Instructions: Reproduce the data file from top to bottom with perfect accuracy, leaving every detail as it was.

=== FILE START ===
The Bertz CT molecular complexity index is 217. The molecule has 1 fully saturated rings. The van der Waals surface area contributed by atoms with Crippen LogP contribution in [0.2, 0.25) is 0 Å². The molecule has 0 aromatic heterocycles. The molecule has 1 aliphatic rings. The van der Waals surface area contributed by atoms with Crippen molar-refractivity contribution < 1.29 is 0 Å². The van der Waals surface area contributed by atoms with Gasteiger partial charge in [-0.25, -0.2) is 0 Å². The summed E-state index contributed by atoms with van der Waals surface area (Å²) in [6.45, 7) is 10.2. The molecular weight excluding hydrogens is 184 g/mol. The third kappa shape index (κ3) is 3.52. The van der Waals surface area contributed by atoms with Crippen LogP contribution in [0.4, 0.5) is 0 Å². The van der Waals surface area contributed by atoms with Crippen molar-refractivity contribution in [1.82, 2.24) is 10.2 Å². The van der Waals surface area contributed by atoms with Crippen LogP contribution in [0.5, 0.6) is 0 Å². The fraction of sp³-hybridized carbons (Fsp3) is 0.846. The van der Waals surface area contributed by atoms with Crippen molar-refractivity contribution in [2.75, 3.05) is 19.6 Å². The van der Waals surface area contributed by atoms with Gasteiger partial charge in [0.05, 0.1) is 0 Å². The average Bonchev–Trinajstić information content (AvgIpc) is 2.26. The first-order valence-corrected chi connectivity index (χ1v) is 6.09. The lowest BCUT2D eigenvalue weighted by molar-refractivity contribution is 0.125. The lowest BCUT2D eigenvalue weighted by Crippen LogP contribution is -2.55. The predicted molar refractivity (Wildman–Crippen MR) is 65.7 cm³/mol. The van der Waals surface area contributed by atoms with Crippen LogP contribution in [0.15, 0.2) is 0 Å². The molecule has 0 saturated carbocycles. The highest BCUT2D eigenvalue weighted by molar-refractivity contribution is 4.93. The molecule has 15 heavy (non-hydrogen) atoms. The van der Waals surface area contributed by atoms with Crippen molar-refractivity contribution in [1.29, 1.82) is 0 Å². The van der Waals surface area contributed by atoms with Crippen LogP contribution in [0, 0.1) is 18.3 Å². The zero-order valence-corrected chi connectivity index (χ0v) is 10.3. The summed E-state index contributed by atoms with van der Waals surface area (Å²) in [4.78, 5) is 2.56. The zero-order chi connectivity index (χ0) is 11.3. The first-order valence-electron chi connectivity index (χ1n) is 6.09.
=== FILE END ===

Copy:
The Bertz CT molecular complexity index is 217. The molecule has 1 fully saturated rings. The van der Waals surface area contributed by atoms with Crippen LogP contribution in [0.2, 0.25) is 0 Å². The molecule has 0 aromatic heterocycles. The molecule has 1 aliphatic rings. The van der Waals surface area contributed by atoms with Crippen molar-refractivity contribution < 1.29 is 0 Å². The van der Waals surface area contributed by atoms with Gasteiger partial charge in [-0.25, -0.2) is 0 Å². The summed E-state index contributed by atoms with van der Waals surface area (Å²) in [6.45, 7) is 10.2. The molecular weight excluding hydrogens is 184 g/mol. The third kappa shape index (κ3) is 3.52. The van der Waals surface area contributed by atoms with Crippen LogP contribution in [0.4, 0.5) is 0 Å². The van der Waals surface area contributed by atoms with Crippen molar-refractivity contribution in [1.82, 2.24) is 10.2 Å². The van der Waals surface area contributed by atoms with Crippen LogP contribution in [0.5, 0.6) is 0 Å². The fraction of sp³-hybridized carbons (Fsp3) is 0.846. The van der Waals surface area contributed by atoms with Crippen molar-refractivity contribution in [2.75, 3.05) is 19.6 Å². The van der Waals surface area contributed by atoms with Gasteiger partial charge in [0.05, 0.1) is 0 Å². The average Bonchev–Trinajstić information content (AvgIpc) is 2.26. The first-order valence-corrected chi connectivity index (χ1v) is 6.09. The lowest BCUT2D eigenvalue weighted by molar-refractivity contribution is 0.125. The lowest BCUT2D eigenvalue weighted by Crippen LogP contribution is -2.55. The predicted molar refractivity (Wildman–Crippen MR) is 65.7 cm³/mol. The van der Waals surface area contributed by atoms with Crippen LogP contribution in [0.15, 0.2) is 0 Å². The molecule has 0 saturated carbocycles. The highest BCUT2D eigenvalue weighted by molar-refractivity contribution is 4.93. The molecule has 15 heavy (non-hydrogen) atoms. The van der Waals surface area contributed by atoms with Crippen molar-refractivity contribution in [1.29, 1.82) is 0 Å². The van der Waals surface area contributed by atoms with Crippen LogP contribution in [0, 0.1) is 18.3 Å². The zero-order valence-corrected chi connectivity index (χ0v) is 10.3. The summed E-state index contributed by atoms with van der Waals surface area (Å²) in [4.78, 5) is 2.56. The zero-order chi connectivity index (χ0) is 11.3. The first-order valence-electron chi connectivity index (χ1n) is 6.09.